When Canon announced its first pro MPEG-2 codec last February, it was obvious the company was finally readying solid-state products for its professional camcorder line, and, sure enough, the company followed up with a couple of models to supplement/replace its two-year-old HDV models, the XH G1S and XH A1S. The new CompactFlash-friendly XF300 and XF305 offer more compact, but heavier, redesigned bodies with some vastly improved features.
Of course, the main attraction is the move to CompactFlash--they support UDMA--with dual slots. (There's an SDHC slot on the bodies, but that's probably just for transferring settings.) The new … Read more
However, more serious moviemaking requires more serious hardware, and the pocket cams really don't have the right stuff. You need a larger camera, one with a lot of bells, whistles, and pixels.
Abe's of Maine has the Sanyo Xacti VPC-FH1 1080p camcorder for $379.95 with free shipping. You get that price by applying the LOYALTY10 coupon code at checkout.
Bells? Whistles? Pixels? The VPC-FH1's got 'em in spades. For starters, it captures full 1080p … Read more
After a long absence from the U.S. consumer imaging market, Toshiba has bravely girded itself to reenter the battle in one of the more crowded, confusing categories: budget HD camcorders. Starting small, with three models that have been shipping overseas for about nine months, the company plans to carve a niche for itself by piggybacking on its laptop and consumer electronics distribution channels and via bundling and promotion opportunities.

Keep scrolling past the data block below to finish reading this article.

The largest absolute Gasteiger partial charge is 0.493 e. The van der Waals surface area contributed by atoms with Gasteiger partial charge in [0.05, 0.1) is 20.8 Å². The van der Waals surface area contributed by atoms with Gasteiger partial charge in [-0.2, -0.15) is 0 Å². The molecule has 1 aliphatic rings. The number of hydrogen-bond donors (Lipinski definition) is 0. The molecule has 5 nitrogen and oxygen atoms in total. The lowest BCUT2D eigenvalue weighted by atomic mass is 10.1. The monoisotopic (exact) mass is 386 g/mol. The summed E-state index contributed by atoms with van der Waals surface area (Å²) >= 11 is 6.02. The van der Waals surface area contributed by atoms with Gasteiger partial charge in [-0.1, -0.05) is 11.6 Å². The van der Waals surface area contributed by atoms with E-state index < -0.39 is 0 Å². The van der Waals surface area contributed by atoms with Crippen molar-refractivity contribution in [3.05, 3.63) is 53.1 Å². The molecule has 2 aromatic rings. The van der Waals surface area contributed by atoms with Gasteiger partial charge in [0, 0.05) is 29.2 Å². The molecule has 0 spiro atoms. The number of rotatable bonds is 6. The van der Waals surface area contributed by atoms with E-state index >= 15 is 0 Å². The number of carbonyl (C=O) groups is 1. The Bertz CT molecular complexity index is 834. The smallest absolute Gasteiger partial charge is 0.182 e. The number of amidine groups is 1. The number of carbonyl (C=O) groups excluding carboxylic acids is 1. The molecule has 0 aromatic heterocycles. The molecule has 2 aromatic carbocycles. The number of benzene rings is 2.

The three initial products--the company plans to introduce more later this year--are the Camileo S20, a $180 pistol-grip YouTube model (like Sony's Bloggie MHS-CM5); the Camileo H30, a $250 5X zoom traditionally styled model (like the DXG-A80V HD); and the $400 Camileo X100, a 10X zoom model that supports up to 60fps 1080pi (competing against models like the Samsung HMX-R10).
What are their prospects? Well, the S20 faces stiff competition, especially since most of its direct competitors--which I consider pistol-grip models, not candybar designs like the Flips--offer a 5X zoom lens compared with the S20's fixed focal length. (Plus, they usually come in multiple colors, but Toshiba is sticking to basic black in the states, at least for a little white.)
The X100 will have to match slightly pricier but usually poor-performing entrants from weightier brands like Canon and Sony, so who knows? The middle H30, on the other hand, will live in a price segment awash with lesser standard-definition options and the occasional Sanyo or DXG model and thus might prove attractive.… Read more
Panasonic's 2010 standard-definition camcorders all feature a 70x zoom lens (as did its 2009 models). That's a long range that I'm still not sure is entirely useful for most people. Mostly because you really need to have it on a tripod or other stable support so that the video isn't a nauseatingly shaky mess. That, and it's a little creepy that you can capture video of someone blocks away without their knowledge. On the other hand, you can do fun stuff like capture a movie of the moon with fairly good detail.
This video was … Read more
Introduced at CES 2009, the Sony Handycam HDR-XR200V has subsequently been replaced by the HDR-XR350V. The 2010 model incorporates a larger, backside-illuminated Exmor-R sensor--the newer sensors have displayed much better low-light video quality when tested in other models, like the HDR-CX520--as well as a larger 160GB hard drive. The lens is a bit shorter, however: 12x compared with the XR200V's 15x.
If you're looking for something at the same street price of the older XR200V, the 120GB XR150 uses the same sensor as the XR350V and goes a bit overkill on the 25x lens. However, it doesn'… Read more